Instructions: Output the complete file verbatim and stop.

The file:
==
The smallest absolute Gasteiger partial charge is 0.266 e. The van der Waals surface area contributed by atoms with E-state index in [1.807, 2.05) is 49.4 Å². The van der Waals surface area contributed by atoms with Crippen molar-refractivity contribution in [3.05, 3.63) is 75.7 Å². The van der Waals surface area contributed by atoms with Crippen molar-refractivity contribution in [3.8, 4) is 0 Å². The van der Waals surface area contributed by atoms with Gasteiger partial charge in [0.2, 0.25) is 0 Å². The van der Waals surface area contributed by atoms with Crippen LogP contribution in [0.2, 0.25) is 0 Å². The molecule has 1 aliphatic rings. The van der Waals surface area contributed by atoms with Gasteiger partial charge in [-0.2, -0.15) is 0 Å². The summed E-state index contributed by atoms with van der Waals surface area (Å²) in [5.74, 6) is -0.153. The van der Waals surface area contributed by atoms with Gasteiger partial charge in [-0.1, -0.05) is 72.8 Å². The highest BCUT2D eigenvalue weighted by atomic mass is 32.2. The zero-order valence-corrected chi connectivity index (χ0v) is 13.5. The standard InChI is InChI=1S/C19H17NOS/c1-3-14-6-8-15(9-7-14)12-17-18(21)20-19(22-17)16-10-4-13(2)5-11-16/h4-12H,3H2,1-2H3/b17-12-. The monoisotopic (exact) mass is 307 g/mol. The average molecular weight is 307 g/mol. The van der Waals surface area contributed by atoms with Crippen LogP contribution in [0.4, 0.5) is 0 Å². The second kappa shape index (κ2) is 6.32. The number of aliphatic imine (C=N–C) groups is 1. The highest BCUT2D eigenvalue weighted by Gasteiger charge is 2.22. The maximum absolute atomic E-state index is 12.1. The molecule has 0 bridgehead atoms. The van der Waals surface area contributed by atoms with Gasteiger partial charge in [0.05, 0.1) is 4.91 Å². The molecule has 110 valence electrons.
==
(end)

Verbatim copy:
The smallest absolute Gasteiger partial charge is 0.266 e. The van der Waals surface area contributed by atoms with E-state index in [1.807, 2.05) is 49.4 Å². The van der Waals surface area contributed by atoms with Crippen molar-refractivity contribution in [3.05, 3.63) is 75.7 Å². The van der Waals surface area contributed by atoms with Crippen molar-refractivity contribution in [3.8, 4) is 0 Å². The van der Waals surface area contributed by atoms with Gasteiger partial charge in [0.2, 0.25) is 0 Å². The van der Waals surface area contributed by atoms with Crippen LogP contribution in [0.2, 0.25) is 0 Å². The molecule has 1 aliphatic rings. The van der Waals surface area contributed by atoms with Gasteiger partial charge in [-0.2, -0.15) is 0 Å². The summed E-state index contributed by atoms with van der Waals surface area (Å²) in [5.74, 6) is -0.153. The van der Waals surface area contributed by atoms with Gasteiger partial charge in [-0.1, -0.05) is 72.8 Å². The highest BCUT2D eigenvalue weighted by atomic mass is 32.2. The zero-order valence-corrected chi connectivity index (χ0v) is 13.5. The standard InChI is InChI=1S/C19H17NOS/c1-3-14-6-8-15(9-7-14)12-17-18(21)20-19(22-17)16-10-4-13(2)5-11-16/h4-12H,3H2,1-2H3/b17-12-. The monoisotopic (exact) mass is 307 g/mol. The average molecular weight is 307 g/mol. The van der Waals surface area contributed by atoms with Crippen LogP contribution in [0.4, 0.5) is 0 Å². The second kappa shape index (κ2) is 6.32. The number of aliphatic imine (C=N–C) groups is 1. The highest BCUT2D eigenvalue weighted by Gasteiger charge is 2.22. The maximum absolute atomic E-state index is 12.1. The molecule has 0 bridgehead atoms. The van der Waals surface area contributed by atoms with Gasteiger partial charge in [0.05, 0.1) is 4.91 Å². The molecule has 110 valence electrons.